The news that President Trump has started to enact his promised Muslim ban has struck at the very heart of our family. To hear that newborns are having background checks at immigration, that the president’s spokesman claims that 5-year olds pose a grave threat to America itself, I fear that I will never be able to return, to see you again in the land of your birth.
Like so many Americans before you, the roots of your family do not lie simply in U.S. soil, but stretch across oceans. My heart broke to leave Somalia, to know that my children would not know the land of their grandfathers and grandmothers. They would be Americans, but I knew that they would still be Somalis, still be Africans, still be Muslims, all the while as Americans too. At least I thought I knew that.
I should fear for the new world that the president is building, a world based on hate, on racism, on intolerance. But I’m afraid the fear that builds within me is more selfish than that, the fear of what I myself am losing.
I am afraid, my children, that I will not be there for you. I fear that I will not be there for your birthday celebrations. That I will not be sat beside you at your cousin’s graduation. That I will not be there with you to celebrate Thanksgiving or Eid.
I worry too that I won’t be there to remind you all to go to your dental check ups. Who will be the one to force you to go? How will you still be able to play football if I am not there to make you see the physical therapist for your knee?
I so wanted to see your new apartments, wanted to make sure I approved of your roommates, to be shocked about the mess and start cleaning up the place. Perhaps you will not complain too much about not having to deal with my fussing, but I hope that you might miss the one or two meals I would cook a year.
Perhaps your secrets will be safe now that I am unable to harass your school counselors and your colleagues. Perhaps even I regret now only taking residency in the U.S., but just as I knew that you, my children, were Americans, I knew who I was, a Somali.
I know that while I weep for what I will miss of your lives in the US, I weep too for what I missed in the past. For too long I have been an absentee mother. I have dedicated my life to fighting for human rights, for justice across the world. It has been my pride to work in North America, Africa, Europe, East Asia, the Middle East. The injustice of the President’s order is nothing new to me, I have always been ready for such treatment; it is a continuation of what has gone on before.
Now, though, it is the Land of the Free that will treat me with extreme prejudice. Having spent my life working in particular to secure women greater rights, protections and freedoms, I have been banned by an order that aims to target those “who engage in acts of bigotry or hatred (including... violence against women) or those who would oppress Americans of any race, gender, or sexual orientation.”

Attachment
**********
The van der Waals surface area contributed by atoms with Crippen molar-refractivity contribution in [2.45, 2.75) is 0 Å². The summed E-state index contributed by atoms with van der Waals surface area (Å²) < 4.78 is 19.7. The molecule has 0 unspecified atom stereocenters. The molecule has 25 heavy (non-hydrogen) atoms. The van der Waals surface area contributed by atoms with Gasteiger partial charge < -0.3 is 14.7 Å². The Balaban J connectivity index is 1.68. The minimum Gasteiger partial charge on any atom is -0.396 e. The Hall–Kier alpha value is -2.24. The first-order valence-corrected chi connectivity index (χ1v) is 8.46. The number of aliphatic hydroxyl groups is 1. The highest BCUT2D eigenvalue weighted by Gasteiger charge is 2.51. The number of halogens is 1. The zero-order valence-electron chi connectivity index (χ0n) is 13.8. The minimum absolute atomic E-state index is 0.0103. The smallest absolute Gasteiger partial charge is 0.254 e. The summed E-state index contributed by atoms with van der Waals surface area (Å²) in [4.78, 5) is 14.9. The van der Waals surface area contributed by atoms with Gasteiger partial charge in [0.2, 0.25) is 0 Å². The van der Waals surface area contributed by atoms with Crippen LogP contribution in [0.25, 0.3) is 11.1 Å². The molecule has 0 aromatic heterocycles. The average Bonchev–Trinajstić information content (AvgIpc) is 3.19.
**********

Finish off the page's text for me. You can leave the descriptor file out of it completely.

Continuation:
So I will not be there with my sisters at the UN. I will not be able to ask the Secretary-General to appoint more women as envoys and ambassadors, to call on governments to put more women on the Security Council, and demand that the needs of women be met in conflict and peace.
Nor will my sisters from Syria, from Libya, from Sudan, from Yemen be there to give their own testimonies of how violence has devastated their lives, and how they continue to do such amazing work in their communities. Women from across Africa and the Arab region who have fought so bravely and given so much have, at the stroke of a pen, been silenced. All this by a man who has never for a moment shown he cares one iota for the dignity of women. Far from it, he is the most notorious misogynist of our age.
At the president’s behest, so much has been put at stake ― the proud history of the U.S. as a home for those in need, the tired, the poor, the huddled masses yearning to breathe free. It is a personal tragedy writ large, one shared across thousands of individual families, stories of separation and degradation of Americans and legal residents of America alike.
My children, I raised you to be strong, to be proud of your heritage, proud of who you are as Somali Americans, Muslim Americans. We must be brave, and know that such injustice cannot stand. I know I will see you again in the land of your birth.
BEFORE YOU GO
How to vote
Vote-by-mail ballot request deadline: Varies by state
For the Nov 3 election: States are making it easier for citizens to vote absentee by mail this year due to the coronavirus. Each state has its own rules for mail-in absentee voting. Visit your state election office website to find out if you can vote by mail.Get more information
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Sometimes circumstances make it hard or impossible for you to vote on Election Day. But your state may let you vote during a designated early voting period. You don't need an excuse to vote early. Visit your state election office website to find out whether they offer early voting.My Election Office
General Election: Nov 3, 2020
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